Shell's Promise To Protect Arctic Lost At Sea
(Trip Van Noppen is President of Earthjustice) Shell Oil’s Arctic drilling plans are premised on a growing legacy of broken promises regarding the company’s ability to protect the fragile Arctic from drilling impacts. And, as in the past, Shell is again asking the federal government to be lenient, accept more empty promises, and let the…
(Trip Van Noppen is President of Earthjustice)
Shell Oil’s Arctic drilling plans are premised on a growing legacy of broken promises regarding the company’s ability to protect the fragile Arctic from drilling impacts. And, as in the past, Shell is again asking the federal government to be lenient, accept more empty promises, and let the drilling begin.
This isn’t surprising. It’s a trend we’ve experienced during the last five years of successful legal and public advocacy efforts aimed at keeping Shell out of the Arctic until it proves that it can drill without grievously wounding this magnificent ecosystem.
The latest Shell failure happened a few days ago when Shell announced that one of its two main drilling ships – already in Alaska – couldn’t meet the standards in its air permit from the Environmental Protection Agency. Meanwhile, Shell also is reneging on its commitments to meet Coast Guard standards for its oil spill containment barge. Shell expects the EPA and the Coast Guard to ignore the problems, so Shell can drill this summer.
No matter what the EPA and the Coast Guard decide, Shell hasn’t convinced us it is ready to drill safely in the Arctic Ocean.
Despite many years of promises and assurances, the oil industry remains woefully unprepared to adequately respond to a major oil spill caused by exploration drilling. The nearest Coast Guard station is more than 1,000 miles away. The infrastructure to clean up an oil spill doesn’t exist. And government scientists admit that we have much to learn about the basic ecology of the region as well as the impacts that oil drilling will have on the Arctic environment.
So far, these concerns have largely fallen on deaf ears in the Obama administration, which seems content to rely on the hope that no spills occur on its watch. The administration appears to be on track to allow some exploration drilling to proceed this year, despite Shell’s broken promises.
So until the Obama administration enforces our laws and protects the Arctic, we turn to the courts.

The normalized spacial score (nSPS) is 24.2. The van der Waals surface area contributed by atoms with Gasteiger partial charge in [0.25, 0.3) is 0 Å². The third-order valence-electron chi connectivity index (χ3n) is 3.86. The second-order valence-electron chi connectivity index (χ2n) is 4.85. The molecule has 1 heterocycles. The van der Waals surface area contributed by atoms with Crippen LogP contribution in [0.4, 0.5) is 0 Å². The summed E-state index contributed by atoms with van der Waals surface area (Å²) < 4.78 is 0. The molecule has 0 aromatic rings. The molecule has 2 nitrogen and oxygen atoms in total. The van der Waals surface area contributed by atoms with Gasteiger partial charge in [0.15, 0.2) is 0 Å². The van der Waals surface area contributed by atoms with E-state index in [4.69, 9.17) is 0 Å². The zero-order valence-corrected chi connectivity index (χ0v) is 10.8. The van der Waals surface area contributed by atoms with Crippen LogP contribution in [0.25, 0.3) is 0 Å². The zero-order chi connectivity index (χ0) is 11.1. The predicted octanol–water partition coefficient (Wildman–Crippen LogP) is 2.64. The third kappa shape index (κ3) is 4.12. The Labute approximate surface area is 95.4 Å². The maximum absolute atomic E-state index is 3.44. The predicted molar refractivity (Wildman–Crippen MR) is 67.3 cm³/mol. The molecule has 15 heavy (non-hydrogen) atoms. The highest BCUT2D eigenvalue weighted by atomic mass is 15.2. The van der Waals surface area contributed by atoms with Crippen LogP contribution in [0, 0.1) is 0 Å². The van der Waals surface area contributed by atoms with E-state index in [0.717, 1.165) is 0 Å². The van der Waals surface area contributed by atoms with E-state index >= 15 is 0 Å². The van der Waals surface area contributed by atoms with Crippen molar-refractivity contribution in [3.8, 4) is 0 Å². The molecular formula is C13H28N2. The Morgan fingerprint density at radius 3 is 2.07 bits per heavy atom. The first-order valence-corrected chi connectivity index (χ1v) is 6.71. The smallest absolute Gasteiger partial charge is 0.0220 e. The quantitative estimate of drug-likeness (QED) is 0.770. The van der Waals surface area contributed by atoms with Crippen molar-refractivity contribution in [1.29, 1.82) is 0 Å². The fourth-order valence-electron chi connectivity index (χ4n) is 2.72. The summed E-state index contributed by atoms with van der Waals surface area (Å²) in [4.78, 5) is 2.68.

Our work dates back to the early 1970s when Congress was pushing through legislation enabling construction of the trans-Alaska pipeline. Two decades ago, Earthjustice helped keep oil drillers out of the Arctic National Wildlife Refuge, an effort that has succeeded to this day. And when the Bush/Cheney administration turned its sights on developing oil in the environmentally sensitive and wildlife-rich area known as the National Petroleum Reserve, Earthjustice succeeded in getting key habitat like Teshekpuk Lake put off limits.
And for many years, Earthjustice and our allies also have kept the oil industry from drilling in the Arctic’s fragile offshore waters. We are in court right now, challenging air quality permits issued to Shell and many of the oil leases the government has issued in the Arctic Ocean. Last week, we continued this decades-long fight by challenging Shell’s inadequate oil spill preparedness plan for the Chukchi and Beaufort seas. Despite the lessons that the Obama administration and oil industry claim to have learned from the Gulf oil spill—a mere two years ago—the government has failed to ensure that the oil company is prepared to confront the harsh realities of cleaning up an oil spill in the Arctic.
Since 2000, there have been zero tests of spill response equipment in U.S. Arctic waters. And the tests that were completed before 2000 were deemed a “failure.” Today, Shell relies on much of that same equipment to remove oil from the water, but bases its plans for nearshore and coastline cleanup on the assumption that it will recover more than 90 percent of any spilled oil. Even in relatively favorable conditions, less than 10 percent of spilled oil was recovered using booms and skimmers after the Deepwater Horizon and Exxon Valdez spills. In the Arctic, sea ice, harsh weather, high seas, darkness and wind may render even that level of cleanup impossible.
Ultimately, our focus needs to be broader than one company as nations, including ours, prepare to extract the Arctic’s energy resources. In fact, other companies have already submitted their own plans to drill in America’s Arctic Ocean. Longer term, Interior Secretary Ken Salazar has made clear that the Obama administration plans to lease more of the Arctic Ocean to oil companies.
So, even if government watchdogs ignore Shell’s pattern of broken promises and allow it to move forward on Arctic drilling, the battlelines are being drawn for an even larger fight over one of the world’s last wild places.
**Learn more about how record-breaking ice melt in the Arctic is affecting low-lying communities like the Palmyra Atoll in May’s Down to Earth podcast: On Thin Ice.
Trip Van Noppen served as Earthjustice’s president from 2008 until he retired in 2018. A North Carolina native, Trip said of his experience: “Serving as the steward of Earthjustice for the last decade has been the greatest honor of my life.”
Opened in 1978, our Alaska regional office works to safeguard public lands, waters, and wildlife from destructive oil and gas drilling, mining, and logging, and to protect the region's marine and coastal ecosystems.